• ... but even if you carefully wipe all the Strings you have a reference to, there'll be lots more of them, and StringBuilders or StringBuffers and perhaps even other forms of the same data, in the middleware, and often un-reused pre-GC copies all lying about in memory, that you can't realistically find and wipe, which makes your effort largely ineffective. Sorry. Dec 11, 2014 at 10:48

2 Answers 2


By fiddling with the internal contents of String instances, you incur the risk of severely breaking your application.

The first reason is that String instances are supposed to be immutable, which means that instances may be reused; when you modify "your" string you may actually modify other strings that are conceptually distinct but happen to have the same contents. This kind of reuse can also happen internally, if String instances really refer an underlying char[] with a couple of index to delimit a chunk within that array. See this page for some more details. Generally speaking, code that uses String instances relies on their immutability, and breaking that invariant can lead to far-reaching disagreeable consequences.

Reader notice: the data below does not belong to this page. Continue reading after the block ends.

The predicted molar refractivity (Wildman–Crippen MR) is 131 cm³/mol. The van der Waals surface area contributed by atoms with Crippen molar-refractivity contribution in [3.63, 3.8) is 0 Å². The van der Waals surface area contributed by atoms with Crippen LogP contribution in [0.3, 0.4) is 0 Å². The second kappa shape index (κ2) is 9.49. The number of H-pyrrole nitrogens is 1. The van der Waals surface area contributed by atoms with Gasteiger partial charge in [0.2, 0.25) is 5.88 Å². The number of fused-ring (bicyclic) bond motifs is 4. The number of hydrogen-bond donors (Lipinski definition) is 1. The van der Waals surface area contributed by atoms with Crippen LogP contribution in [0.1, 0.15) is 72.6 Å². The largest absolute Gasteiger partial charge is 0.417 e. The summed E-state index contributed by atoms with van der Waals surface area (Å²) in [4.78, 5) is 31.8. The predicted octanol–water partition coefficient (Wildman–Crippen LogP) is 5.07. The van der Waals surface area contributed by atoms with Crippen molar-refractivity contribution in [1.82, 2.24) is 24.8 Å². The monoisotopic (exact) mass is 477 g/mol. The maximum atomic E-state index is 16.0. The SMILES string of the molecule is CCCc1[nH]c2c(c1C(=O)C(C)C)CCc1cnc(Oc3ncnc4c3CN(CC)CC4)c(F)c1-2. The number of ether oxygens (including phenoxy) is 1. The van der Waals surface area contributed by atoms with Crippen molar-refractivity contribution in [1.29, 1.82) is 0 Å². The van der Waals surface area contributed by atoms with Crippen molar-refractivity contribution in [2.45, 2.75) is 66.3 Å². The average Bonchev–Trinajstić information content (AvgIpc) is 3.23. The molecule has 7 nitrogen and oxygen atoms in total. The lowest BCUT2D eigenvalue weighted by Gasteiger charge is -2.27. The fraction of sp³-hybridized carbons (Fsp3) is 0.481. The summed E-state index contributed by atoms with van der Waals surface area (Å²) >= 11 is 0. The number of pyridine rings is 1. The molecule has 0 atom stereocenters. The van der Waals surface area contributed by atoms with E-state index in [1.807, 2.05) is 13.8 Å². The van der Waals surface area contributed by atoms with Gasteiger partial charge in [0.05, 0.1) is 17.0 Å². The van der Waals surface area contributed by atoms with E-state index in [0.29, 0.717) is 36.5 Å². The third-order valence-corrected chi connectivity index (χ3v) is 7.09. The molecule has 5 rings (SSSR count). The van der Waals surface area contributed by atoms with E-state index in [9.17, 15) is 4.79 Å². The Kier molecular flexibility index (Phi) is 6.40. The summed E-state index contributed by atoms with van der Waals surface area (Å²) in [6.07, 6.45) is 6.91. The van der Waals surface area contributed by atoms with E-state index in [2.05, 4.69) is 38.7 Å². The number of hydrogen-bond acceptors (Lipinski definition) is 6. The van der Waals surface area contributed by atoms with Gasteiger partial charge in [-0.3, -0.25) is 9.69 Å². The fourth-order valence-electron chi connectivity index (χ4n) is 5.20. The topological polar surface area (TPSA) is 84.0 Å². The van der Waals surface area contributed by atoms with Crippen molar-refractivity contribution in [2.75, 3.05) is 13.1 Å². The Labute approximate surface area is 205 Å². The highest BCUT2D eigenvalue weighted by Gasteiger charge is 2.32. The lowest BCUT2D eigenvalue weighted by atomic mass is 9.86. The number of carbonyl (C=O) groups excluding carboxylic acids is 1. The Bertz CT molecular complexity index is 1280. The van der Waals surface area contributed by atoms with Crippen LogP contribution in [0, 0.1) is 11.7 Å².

A second reason is that the internal contents of String instances are not documented and may change. In fact, they already did so several times. If we consider only the Sun/Oracle JVM (already a bold move, since there are other JVM out there, e.g the one from IBM), then Java 6 versions (from update 21 onwards) can use compressed strings, meaning that the char[] is automatically converted to a byte[] if the characters happen to all be in the 0..255 range (i.e. all characters are really part of Latin-1). The "compressed strings" were designed to get top marks in some benchmarks, but were later on dropped (Java 7 does not have them). However, this is sufficient to show that the internal storage format may change without prior notice. And they did it again in Java 7 update 6.